The entire team of consultants, architects, engineers, construction managers, contractors, and representatives from A Gathering Place for Tulsa and the City of Tulsa take this closure very seriously.

First and foremost, we have the responsibility of ensuring that construction is held to certain specifications, guidelines and standards, and that the safety and well-being of the citizens and contractors is held above all else.

Secondly, we are minimizing the damage to new improvements, be it public infrastructure or a park component.  In the inception of The Gathering Place, it became apparent that in order to construct, many improvements to the public infrastructure were needed (i.e. roads, stormwater, water, and sewer facilities) and waiting until after construction of The Gathering Place would cause damage to park improvements. Likewise, there are park improvement components that would destroy new City infrastructure if built first. To eliminate damage to private and public investments, it was decided (and voter-approved) to fund the needed public improvements in the Improve Our Tulsa funding package that are adjacent to The Gathering Place. The improvements are being built in a coordinated effort. The risks of leaving Riverside open outweigh the inconvenience. The impacts from the temporary closing will ultimately be replaced by the benefits and positive impacts of The Gathering Place and the adjacent public infrastructure.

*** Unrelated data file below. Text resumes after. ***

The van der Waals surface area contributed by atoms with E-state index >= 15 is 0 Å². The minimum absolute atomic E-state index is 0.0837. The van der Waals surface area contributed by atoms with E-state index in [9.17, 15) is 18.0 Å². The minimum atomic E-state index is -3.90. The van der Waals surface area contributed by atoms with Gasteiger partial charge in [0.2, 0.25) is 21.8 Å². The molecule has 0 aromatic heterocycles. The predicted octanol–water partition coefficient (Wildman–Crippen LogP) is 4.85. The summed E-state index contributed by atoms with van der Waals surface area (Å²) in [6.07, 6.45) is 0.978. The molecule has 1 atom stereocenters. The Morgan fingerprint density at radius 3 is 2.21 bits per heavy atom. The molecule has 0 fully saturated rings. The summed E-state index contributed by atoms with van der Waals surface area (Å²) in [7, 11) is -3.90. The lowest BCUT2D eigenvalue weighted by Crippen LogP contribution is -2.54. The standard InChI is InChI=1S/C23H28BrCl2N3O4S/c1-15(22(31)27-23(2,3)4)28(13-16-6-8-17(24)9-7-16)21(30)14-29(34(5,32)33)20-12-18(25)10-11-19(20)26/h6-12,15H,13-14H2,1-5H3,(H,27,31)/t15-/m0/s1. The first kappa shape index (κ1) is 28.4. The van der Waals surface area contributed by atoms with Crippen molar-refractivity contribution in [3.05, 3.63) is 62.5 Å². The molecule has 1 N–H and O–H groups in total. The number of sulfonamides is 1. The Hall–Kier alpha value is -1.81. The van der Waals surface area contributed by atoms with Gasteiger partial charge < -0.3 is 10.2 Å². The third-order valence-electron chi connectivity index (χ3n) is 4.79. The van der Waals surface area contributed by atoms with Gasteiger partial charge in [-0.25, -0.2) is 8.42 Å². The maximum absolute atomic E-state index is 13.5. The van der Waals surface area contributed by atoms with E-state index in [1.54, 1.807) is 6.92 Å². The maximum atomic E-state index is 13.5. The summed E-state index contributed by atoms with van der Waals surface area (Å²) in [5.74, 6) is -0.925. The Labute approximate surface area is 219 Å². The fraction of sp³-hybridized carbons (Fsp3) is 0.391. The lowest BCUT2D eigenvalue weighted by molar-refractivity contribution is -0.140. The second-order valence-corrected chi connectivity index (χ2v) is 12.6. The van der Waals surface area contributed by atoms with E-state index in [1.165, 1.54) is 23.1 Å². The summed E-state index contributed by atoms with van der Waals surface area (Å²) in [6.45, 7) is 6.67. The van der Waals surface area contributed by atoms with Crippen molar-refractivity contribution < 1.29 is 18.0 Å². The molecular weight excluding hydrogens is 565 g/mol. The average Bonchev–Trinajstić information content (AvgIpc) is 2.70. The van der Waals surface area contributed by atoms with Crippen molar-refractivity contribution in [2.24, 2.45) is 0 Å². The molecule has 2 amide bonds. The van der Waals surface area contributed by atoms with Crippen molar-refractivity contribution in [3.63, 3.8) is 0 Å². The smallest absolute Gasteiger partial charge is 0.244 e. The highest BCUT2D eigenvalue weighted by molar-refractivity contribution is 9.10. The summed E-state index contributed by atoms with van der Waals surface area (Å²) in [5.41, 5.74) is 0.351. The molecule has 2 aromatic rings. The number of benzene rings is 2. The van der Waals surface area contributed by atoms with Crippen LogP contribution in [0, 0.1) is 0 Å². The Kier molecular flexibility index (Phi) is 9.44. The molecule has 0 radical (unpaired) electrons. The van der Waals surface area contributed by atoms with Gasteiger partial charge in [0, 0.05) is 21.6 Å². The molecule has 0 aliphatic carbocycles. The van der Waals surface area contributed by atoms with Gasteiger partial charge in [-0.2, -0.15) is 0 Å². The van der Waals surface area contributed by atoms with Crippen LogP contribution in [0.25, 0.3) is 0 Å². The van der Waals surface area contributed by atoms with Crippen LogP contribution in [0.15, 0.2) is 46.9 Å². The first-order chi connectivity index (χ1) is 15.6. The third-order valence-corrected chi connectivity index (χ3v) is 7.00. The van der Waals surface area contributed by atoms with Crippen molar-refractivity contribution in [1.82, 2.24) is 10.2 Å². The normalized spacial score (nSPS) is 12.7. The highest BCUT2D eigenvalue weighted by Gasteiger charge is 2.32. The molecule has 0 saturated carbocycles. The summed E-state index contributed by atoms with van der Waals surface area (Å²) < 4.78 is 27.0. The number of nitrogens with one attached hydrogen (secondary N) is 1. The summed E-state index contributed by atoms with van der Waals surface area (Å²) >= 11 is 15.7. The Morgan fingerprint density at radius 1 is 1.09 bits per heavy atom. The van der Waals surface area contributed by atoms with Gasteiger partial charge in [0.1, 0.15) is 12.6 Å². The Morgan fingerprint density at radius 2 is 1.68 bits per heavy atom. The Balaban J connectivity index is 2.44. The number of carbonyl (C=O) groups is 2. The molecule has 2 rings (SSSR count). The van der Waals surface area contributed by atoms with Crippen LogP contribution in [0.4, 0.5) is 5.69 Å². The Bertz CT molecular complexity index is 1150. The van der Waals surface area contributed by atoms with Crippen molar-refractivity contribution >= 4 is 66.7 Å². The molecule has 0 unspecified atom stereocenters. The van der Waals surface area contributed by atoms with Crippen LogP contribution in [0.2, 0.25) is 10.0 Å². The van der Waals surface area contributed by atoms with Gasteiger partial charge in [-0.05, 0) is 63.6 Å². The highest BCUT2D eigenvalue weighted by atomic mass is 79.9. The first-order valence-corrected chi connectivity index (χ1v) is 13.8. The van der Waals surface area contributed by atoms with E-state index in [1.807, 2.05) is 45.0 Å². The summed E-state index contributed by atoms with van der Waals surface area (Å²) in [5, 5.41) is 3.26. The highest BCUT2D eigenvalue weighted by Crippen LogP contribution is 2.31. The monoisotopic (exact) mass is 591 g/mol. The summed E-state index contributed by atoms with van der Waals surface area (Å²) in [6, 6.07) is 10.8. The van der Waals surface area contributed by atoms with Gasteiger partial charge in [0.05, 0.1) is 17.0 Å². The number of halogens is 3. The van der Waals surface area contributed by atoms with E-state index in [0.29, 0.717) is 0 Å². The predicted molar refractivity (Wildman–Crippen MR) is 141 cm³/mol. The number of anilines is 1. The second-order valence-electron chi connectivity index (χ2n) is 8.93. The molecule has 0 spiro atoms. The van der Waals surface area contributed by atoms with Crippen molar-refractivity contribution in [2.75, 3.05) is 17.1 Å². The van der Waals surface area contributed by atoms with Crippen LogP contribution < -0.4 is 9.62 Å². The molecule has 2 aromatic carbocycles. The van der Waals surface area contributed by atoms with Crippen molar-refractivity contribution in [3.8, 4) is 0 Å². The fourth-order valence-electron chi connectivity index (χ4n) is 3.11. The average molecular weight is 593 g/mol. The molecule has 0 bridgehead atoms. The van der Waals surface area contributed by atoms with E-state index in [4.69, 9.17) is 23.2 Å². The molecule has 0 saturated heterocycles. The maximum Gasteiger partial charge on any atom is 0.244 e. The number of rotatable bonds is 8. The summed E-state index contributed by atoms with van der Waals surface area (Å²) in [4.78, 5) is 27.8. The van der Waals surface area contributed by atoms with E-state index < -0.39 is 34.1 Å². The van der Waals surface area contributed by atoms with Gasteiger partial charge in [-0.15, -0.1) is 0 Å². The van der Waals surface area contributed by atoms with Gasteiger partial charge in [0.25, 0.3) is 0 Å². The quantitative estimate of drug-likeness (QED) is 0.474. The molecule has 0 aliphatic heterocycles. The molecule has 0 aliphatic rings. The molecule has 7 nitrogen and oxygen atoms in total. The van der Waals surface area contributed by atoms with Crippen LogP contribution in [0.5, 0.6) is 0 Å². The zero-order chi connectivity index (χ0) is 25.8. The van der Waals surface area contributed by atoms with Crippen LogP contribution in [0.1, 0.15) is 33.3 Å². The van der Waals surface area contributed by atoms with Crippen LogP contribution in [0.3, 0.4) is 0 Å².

Putting the Brakes on Distracted Driving